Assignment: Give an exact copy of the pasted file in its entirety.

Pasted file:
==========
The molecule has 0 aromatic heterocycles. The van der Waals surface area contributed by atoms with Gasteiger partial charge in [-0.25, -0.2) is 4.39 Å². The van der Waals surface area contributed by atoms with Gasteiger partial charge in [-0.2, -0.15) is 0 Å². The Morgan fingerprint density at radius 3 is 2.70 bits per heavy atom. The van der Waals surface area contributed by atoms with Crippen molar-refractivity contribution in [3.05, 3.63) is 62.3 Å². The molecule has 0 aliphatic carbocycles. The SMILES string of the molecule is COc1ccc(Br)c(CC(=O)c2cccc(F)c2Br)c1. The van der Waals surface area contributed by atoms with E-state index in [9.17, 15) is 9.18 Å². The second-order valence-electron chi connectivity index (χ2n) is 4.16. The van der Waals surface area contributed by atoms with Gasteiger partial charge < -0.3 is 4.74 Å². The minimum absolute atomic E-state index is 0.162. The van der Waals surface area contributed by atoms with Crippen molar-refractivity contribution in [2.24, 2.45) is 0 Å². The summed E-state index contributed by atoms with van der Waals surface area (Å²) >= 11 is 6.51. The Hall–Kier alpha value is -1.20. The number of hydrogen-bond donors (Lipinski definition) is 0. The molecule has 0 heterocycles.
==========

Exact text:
The molecule has 0 aromatic heterocycles. The van der Waals surface area contributed by atoms with Gasteiger partial charge in [-0.25, -0.2) is 4.39 Å². The van der Waals surface area contributed by atoms with Gasteiger partial charge in [-0.2, -0.15) is 0 Å². The Morgan fingerprint density at radius 3 is 2.70 bits per heavy atom. The van der Waals surface area contributed by atoms with Crippen molar-refractivity contribution in [3.05, 3.63) is 62.3 Å². The molecule has 0 aliphatic carbocycles. The SMILES string of the molecule is COc1ccc(Br)c(CC(=O)c2cccc(F)c2Br)c1. The van der Waals surface area contributed by atoms with E-state index in [9.17, 15) is 9.18 Å². The second-order valence-electron chi connectivity index (χ2n) is 4.16. The van der Waals surface area contributed by atoms with Gasteiger partial charge < -0.3 is 4.74 Å². The minimum absolute atomic E-state index is 0.162. The van der Waals surface area contributed by atoms with Crippen molar-refractivity contribution in [2.24, 2.45) is 0 Å². The summed E-state index contributed by atoms with van der Waals surface area (Å²) >= 11 is 6.51. The Hall–Kier alpha value is -1.20. The number of hydrogen-bond donors (Lipinski definition) is 0. The molecule has 0 heterocycles.